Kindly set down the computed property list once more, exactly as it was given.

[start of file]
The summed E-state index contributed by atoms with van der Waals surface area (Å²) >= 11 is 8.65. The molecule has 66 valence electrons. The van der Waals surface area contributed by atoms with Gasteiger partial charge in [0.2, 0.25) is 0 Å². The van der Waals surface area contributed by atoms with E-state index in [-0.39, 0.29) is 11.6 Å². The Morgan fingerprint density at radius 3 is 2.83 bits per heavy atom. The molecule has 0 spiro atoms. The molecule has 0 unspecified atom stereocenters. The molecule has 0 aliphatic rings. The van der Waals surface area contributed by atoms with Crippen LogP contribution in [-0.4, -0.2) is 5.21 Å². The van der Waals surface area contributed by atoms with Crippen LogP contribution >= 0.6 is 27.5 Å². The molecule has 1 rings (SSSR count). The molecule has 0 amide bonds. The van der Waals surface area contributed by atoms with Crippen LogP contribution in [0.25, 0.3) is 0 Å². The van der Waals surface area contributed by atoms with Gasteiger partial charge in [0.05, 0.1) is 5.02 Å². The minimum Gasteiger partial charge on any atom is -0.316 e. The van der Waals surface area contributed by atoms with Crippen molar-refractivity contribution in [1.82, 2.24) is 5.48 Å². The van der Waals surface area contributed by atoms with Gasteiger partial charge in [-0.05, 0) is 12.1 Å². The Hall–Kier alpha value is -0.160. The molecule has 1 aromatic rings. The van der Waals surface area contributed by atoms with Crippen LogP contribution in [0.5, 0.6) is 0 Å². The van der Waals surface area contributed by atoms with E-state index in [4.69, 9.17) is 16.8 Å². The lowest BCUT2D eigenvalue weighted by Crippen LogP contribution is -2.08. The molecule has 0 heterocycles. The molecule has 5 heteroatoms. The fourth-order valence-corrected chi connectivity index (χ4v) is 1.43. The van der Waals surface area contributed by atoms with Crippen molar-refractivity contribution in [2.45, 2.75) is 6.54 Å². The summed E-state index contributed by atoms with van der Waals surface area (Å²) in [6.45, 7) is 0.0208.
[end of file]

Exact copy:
The summed E-state index contributed by atoms with van der Waals surface area (Å²) >= 11 is 8.65. The molecule has 66 valence electrons. The van der Waals surface area contributed by atoms with Gasteiger partial charge in [0.2, 0.25) is 0 Å². The van der Waals surface area contributed by atoms with E-state index in [-0.39, 0.29) is 11.6 Å². The Morgan fingerprint density at radius 3 is 2.83 bits per heavy atom. The molecule has 0 spiro atoms. The molecule has 0 unspecified atom stereocenters. The molecule has 0 aliphatic rings. The van der Waals surface area contributed by atoms with Crippen LogP contribution in [-0.4, -0.2) is 5.21 Å². The van der Waals surface area contributed by atoms with Crippen LogP contribution >= 0.6 is 27.5 Å². The molecule has 1 rings (SSSR count). The molecule has 0 amide bonds. The van der Waals surface area contributed by atoms with Crippen LogP contribution in [0.25, 0.3) is 0 Å². The van der Waals surface area contributed by atoms with Gasteiger partial charge in [0.05, 0.1) is 5.02 Å². The minimum Gasteiger partial charge on any atom is -0.316 e. The van der Waals surface area contributed by atoms with Crippen molar-refractivity contribution in [1.82, 2.24) is 5.48 Å². The van der Waals surface area contributed by atoms with Gasteiger partial charge in [-0.05, 0) is 12.1 Å². The Hall–Kier alpha value is -0.160. The molecule has 1 aromatic rings. The van der Waals surface area contributed by atoms with Crippen LogP contribution in [0.5, 0.6) is 0 Å². The van der Waals surface area contributed by atoms with E-state index in [4.69, 9.17) is 16.8 Å². The lowest BCUT2D eigenvalue weighted by Crippen LogP contribution is -2.08. The molecule has 0 heterocycles. The molecule has 5 heteroatoms. The fourth-order valence-corrected chi connectivity index (χ4v) is 1.43. The van der Waals surface area contributed by atoms with Crippen molar-refractivity contribution in [2.45, 2.75) is 6.54 Å². The summed E-state index contributed by atoms with van der Waals surface area (Å²) in [6.45, 7) is 0.0208.